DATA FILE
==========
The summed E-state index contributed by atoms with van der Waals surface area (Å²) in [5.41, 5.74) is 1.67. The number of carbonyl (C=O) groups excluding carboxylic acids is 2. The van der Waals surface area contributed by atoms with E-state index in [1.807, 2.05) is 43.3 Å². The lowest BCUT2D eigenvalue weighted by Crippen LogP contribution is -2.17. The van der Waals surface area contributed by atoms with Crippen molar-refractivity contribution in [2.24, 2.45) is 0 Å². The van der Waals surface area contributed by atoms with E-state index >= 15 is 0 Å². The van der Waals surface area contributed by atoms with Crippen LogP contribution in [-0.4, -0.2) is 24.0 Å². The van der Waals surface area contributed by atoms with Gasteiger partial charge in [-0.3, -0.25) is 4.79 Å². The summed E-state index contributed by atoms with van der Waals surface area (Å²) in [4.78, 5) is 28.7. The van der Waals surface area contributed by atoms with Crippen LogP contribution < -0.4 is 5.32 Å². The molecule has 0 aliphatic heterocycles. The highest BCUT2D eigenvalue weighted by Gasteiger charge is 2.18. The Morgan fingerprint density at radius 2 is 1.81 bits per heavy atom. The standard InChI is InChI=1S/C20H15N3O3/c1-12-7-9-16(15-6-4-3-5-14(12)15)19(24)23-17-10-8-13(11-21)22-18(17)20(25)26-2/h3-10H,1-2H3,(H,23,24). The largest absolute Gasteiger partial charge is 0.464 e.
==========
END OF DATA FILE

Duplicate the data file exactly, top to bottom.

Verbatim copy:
The summed E-state index contributed by atoms with van der Waals surface area (Å²) in [5.41, 5.74) is 1.67. The number of carbonyl (C=O) groups excluding carboxylic acids is 2. The van der Waals surface area contributed by atoms with E-state index in [1.807, 2.05) is 43.3 Å². The lowest BCUT2D eigenvalue weighted by Crippen LogP contribution is -2.17. The van der Waals surface area contributed by atoms with Crippen molar-refractivity contribution in [2.24, 2.45) is 0 Å². The van der Waals surface area contributed by atoms with E-state index >= 15 is 0 Å². The van der Waals surface area contributed by atoms with Crippen LogP contribution in [-0.4, -0.2) is 24.0 Å². The van der Waals surface area contributed by atoms with Gasteiger partial charge in [-0.3, -0.25) is 4.79 Å². The summed E-state index contributed by atoms with van der Waals surface area (Å²) in [4.78, 5) is 28.7. The van der Waals surface area contributed by atoms with Crippen LogP contribution < -0.4 is 5.32 Å². The molecule has 0 aliphatic heterocycles. The highest BCUT2D eigenvalue weighted by Gasteiger charge is 2.18. The Morgan fingerprint density at radius 2 is 1.81 bits per heavy atom. The standard InChI is InChI=1S/C20H15N3O3/c1-12-7-9-16(15-6-4-3-5-14(12)15)19(24)23-17-10-8-13(11-21)22-18(17)20(25)26-2/h3-10H,1-2H3,(H,23,24). The largest absolute Gasteiger partial charge is 0.464 e.